Pictet Asset Management is favouring emerging economies according to its chief strategist, Luca Paolini.
QE in the US and exchange rates have pinned emerging economies back but Mr Paolini argues that fiscal prudence and improvement of conditions in China have led Pictet to back a out performance in the category.
Pictet joins GAM among others who have sought to push emerging markets investment potential up the agenda.
"We expect emerging market equities to continue to outperform developed market equities following the recent rally which stemmed from a mix of better economic growth and investors warming to their attractive valuations," said Mr Paolini, chief strategist at Pictet Asset Management.
"There is increasing evidence that a recovery in emerging economies is taking place, fuelled by a rise in external demand, and it seems that economic momentum might be shifting in favour of emerging markets.
"Emerging equities are attractively valued, and the 25 percent discount to developed market stocks looks unjustified given improved longer-term prospects. Continued investment inflows into emerging stocks suggest sentiment towards the asset class is improving, adding momentum to the current rally."
Pictet's exposure to China has increased on valuation grounds and in India on the strength of the new government’s reform agenda. A combination of political risk, weak economic growth and high inflation means Pictet is cautious on Brazil, South Africa and Turkey. Russian exposure has been decreased because of the crisis in Ukraine. Mr Paolini also argued the crisis in Ukraine would hurt developed European economies.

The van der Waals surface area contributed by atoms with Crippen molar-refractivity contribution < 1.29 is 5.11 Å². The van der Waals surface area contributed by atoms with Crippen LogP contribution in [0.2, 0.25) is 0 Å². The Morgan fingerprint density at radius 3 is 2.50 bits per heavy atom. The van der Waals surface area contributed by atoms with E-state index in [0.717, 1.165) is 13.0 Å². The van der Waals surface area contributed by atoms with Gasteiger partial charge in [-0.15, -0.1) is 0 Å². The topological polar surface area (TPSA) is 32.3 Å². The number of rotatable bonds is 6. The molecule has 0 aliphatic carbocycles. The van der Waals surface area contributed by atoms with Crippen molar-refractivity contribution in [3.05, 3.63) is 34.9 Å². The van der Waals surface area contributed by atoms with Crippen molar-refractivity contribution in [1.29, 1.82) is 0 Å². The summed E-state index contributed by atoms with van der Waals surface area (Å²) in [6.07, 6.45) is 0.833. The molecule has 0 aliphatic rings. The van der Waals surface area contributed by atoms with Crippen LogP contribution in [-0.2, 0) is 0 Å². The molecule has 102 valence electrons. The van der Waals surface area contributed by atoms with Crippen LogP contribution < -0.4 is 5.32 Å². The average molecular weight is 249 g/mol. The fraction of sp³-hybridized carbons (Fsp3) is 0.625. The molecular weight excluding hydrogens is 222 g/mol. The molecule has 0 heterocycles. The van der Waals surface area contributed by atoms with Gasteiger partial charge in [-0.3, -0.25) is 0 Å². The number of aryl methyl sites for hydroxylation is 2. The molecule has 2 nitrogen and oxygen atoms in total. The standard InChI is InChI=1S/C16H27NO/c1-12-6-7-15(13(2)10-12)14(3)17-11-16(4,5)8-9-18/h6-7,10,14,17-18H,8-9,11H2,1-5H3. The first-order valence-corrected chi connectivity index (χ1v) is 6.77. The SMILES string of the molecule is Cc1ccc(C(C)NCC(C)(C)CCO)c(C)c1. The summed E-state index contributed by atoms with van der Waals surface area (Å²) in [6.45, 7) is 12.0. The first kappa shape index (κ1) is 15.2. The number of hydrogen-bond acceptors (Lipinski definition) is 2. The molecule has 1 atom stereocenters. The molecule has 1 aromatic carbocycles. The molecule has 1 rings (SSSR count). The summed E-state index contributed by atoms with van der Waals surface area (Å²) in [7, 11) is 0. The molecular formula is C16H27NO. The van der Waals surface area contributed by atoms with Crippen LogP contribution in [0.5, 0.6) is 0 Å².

"In the debt markets, emerging markets are favoured over developed, particularly US dollar emerging market debt, whilst many developed market bonds look expensive. The yield on hard currency debt compares attractively to both global government bonds and US investment grade debt.
"China aside, governments in the developing world are not resorting to fiscal stimulus as a way of kick-starting growth. Emerging market bonds have seen $13 billion of inflows since the second quarter of 2014. US dollar debt dominates the inflows, as many investors remain concerned over currency volatility of local emerging market debt.
“We see scope for emerging currencies to weaken against the USD, hence our continued caution with local currency debt. Weaker currencies should help boost exports, cut domestic demand for imported goods and reduce current account deficits.
"In contrast, the euro zone economy remains fragile. Leading indicators are now in negative territory as growth momentum is slowing down, credit growth remains subdued and deflationary risks are still present. Geopolitical tensions over Ukraine and Russia are starting to affect business sentiment in Germany, which is a concern. Japan’s economic data has turned softer in recent months, although not weak enough to prompt the Bank of Japan to ease its monetary policy in the immediate future. US equities exhibit strong fundamentals but look fully valued and overbought.
"With yields at unsustainably low levels, we have retained our underweight in developed market bonds, and have reduced our overweight in cash.
"Our overall position in global equities has increased to neutral level, mostly through an increased allocation to emerging market equities."